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Title: Breaking the polar‐nonpolar division in solvation free energy prediction

Implicit solvent models divide solvation free energies into polar and nonpolar additive contributions, whereas polar and nonpolar interactions are inseparable and nonadditive. We present a feature functional theory (FFT) framework to break thisad hocdivision. The essential ideas of FFT are as follows: (i) representability assumption: there exists a microscopic feature vector that can uniquely characterize and distinguish one molecule from another; (ii) feature‐function relationship assumption: the macroscopic features, including solvation free energy, of a molecule is a functional of microscopic feature vectors; and (iii) similarity assumption: molecules with similar microscopic features have similar macroscopic properties, such as solvation free energies. Based on these assumptions, solvation free energy prediction is carried out in the following protocol. First, we construct a molecular microscopic feature vector that is efficient in characterizing the solvation process using quantum mechanics and Poisson–Boltzmann theory. Microscopic feature vectors are combined with macroscopic features, that is, physical observable, to form extended feature vectors. Additionally, we partition a solvation dataset into queries according to molecular compositions. Moreover, for each target molecule, we adopt a machine learning algorithm for its nearest neighbor search, based on the selected microscopic feature vectors. Finally, from the extended feature vectors of obtained nearest neighbors, we construct a functional of solvation free energy, which is employed to predict the solvation free energy of the target molecule. The proposed FFT model has been extensively validated via a large dataset of 668 molecules. The leave‐one‐out test gives an optimal root‐mean‐square error (RMSE) of 1.05 kcal/mol. FFT predictions of SAMPL0, SAMPL1, SAMPL2, SAMPL3, and SAMPL4 challenge sets deliver the RMSEs of 0.61, 1.86, 1.64, 0.86, and 1.14 kcal/mol, respectively. Using a test set of 94 molecules and its associated training set, the present approach was carefully compared with a classic solvation model based on weighted solvent accessible surface area. © 2017 Wiley Periodicals, Inc.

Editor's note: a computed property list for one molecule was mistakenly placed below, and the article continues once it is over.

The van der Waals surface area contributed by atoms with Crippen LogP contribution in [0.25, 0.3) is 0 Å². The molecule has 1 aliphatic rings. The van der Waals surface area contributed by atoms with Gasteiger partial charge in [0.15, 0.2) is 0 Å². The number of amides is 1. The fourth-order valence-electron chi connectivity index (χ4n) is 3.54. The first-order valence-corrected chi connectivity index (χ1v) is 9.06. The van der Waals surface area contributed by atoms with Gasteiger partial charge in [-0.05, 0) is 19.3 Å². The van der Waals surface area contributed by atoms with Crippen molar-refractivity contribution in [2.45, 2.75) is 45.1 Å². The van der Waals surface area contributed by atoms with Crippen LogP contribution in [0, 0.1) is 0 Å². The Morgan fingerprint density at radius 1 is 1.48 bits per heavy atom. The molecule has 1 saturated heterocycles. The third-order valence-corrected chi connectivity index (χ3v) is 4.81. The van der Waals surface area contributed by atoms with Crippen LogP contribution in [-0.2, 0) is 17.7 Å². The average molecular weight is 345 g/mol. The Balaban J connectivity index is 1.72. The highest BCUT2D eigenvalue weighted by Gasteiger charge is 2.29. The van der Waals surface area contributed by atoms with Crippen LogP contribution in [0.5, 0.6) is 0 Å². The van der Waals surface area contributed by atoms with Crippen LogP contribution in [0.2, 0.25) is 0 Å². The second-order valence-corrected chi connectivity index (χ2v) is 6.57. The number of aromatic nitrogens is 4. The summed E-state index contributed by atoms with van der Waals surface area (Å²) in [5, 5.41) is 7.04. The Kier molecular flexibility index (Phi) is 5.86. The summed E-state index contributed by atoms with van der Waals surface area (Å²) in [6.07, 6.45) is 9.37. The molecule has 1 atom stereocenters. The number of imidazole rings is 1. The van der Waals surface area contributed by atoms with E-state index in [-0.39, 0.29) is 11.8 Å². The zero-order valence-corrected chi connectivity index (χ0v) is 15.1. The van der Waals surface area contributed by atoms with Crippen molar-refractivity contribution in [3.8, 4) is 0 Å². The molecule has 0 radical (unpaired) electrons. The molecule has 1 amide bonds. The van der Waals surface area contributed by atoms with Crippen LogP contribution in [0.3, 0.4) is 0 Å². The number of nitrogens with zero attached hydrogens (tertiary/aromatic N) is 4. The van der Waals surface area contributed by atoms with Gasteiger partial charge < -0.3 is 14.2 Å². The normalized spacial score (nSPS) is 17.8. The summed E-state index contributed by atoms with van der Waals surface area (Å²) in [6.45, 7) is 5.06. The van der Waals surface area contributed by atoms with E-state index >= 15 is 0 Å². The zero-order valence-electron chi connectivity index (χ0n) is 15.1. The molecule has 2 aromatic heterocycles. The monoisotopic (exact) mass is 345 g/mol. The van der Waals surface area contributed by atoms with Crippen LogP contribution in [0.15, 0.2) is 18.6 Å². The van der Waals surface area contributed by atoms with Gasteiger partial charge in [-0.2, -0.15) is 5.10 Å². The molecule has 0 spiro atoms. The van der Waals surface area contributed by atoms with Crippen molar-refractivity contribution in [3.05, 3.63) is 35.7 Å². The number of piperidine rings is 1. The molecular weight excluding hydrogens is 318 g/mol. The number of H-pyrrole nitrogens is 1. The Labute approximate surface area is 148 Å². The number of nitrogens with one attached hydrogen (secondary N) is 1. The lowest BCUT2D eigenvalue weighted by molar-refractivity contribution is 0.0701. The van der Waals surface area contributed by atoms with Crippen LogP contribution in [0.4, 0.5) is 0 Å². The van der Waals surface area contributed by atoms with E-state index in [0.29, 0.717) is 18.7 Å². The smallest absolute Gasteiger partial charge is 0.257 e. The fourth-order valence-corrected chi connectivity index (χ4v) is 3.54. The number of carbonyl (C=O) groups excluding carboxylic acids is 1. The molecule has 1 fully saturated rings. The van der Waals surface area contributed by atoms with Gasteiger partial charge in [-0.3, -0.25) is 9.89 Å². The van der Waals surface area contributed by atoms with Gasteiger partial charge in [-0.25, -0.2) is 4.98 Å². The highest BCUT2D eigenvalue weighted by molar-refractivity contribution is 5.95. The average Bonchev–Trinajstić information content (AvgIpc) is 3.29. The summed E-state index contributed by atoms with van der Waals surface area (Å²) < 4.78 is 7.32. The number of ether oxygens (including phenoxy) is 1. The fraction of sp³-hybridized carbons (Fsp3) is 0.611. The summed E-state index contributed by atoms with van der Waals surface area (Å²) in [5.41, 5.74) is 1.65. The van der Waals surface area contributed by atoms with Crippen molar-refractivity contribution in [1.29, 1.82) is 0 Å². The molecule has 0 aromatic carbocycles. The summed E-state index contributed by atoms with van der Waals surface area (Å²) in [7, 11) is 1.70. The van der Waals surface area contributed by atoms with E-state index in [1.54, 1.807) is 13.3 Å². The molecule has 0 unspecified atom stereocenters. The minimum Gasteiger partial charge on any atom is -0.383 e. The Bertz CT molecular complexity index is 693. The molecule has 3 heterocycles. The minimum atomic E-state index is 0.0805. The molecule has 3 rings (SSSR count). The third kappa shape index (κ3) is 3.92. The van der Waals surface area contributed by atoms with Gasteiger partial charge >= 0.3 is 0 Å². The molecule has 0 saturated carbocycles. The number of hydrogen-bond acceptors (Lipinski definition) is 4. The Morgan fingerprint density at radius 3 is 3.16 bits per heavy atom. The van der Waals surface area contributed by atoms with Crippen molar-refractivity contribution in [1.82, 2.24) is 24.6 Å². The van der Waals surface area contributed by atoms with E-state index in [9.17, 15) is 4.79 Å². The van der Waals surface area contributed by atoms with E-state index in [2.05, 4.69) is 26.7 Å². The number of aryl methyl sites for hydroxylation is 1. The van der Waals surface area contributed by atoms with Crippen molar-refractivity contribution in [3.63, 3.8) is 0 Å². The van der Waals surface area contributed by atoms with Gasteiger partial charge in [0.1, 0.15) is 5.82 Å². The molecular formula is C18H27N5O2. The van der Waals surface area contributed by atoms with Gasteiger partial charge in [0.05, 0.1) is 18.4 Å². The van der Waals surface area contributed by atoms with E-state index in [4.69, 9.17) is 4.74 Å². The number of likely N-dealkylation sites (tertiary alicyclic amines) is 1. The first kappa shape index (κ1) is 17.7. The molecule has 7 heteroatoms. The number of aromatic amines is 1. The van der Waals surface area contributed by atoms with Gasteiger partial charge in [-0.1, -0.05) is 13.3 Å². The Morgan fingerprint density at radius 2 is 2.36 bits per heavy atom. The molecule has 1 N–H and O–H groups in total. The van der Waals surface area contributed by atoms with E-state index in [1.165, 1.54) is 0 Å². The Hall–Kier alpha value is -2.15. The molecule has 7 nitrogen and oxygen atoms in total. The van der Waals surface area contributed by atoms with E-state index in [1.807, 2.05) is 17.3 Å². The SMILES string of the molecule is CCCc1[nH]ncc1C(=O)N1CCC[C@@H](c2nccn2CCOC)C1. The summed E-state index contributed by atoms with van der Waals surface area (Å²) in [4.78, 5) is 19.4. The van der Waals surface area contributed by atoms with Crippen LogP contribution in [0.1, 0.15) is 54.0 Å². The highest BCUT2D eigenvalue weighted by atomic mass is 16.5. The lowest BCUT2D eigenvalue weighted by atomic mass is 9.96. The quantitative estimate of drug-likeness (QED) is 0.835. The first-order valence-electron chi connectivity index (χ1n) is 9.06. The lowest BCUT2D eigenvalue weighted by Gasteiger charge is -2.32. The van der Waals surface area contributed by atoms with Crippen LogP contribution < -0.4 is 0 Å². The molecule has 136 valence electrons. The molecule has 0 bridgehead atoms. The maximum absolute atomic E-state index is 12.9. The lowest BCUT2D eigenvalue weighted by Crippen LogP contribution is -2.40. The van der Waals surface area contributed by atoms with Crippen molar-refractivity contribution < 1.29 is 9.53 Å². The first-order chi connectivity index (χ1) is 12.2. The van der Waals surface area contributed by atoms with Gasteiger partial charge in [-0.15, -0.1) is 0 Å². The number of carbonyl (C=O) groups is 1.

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Award ID(s):
1721024
NSF-PAR ID:
10237808
Author(s) / Creator(s):
 ;  ;  ;  
Publisher / Repository:
Wiley Blackwell (John Wiley & Sons)
Date Published:
Journal Name:
Journal of Computational Chemistry
Volume:
39
Issue:
4
ISSN:
0192-8651
Page Range / eLocation ID:
p. 217-233
Format(s):
Medium: X
Sponsoring Org:
National Science Foundation
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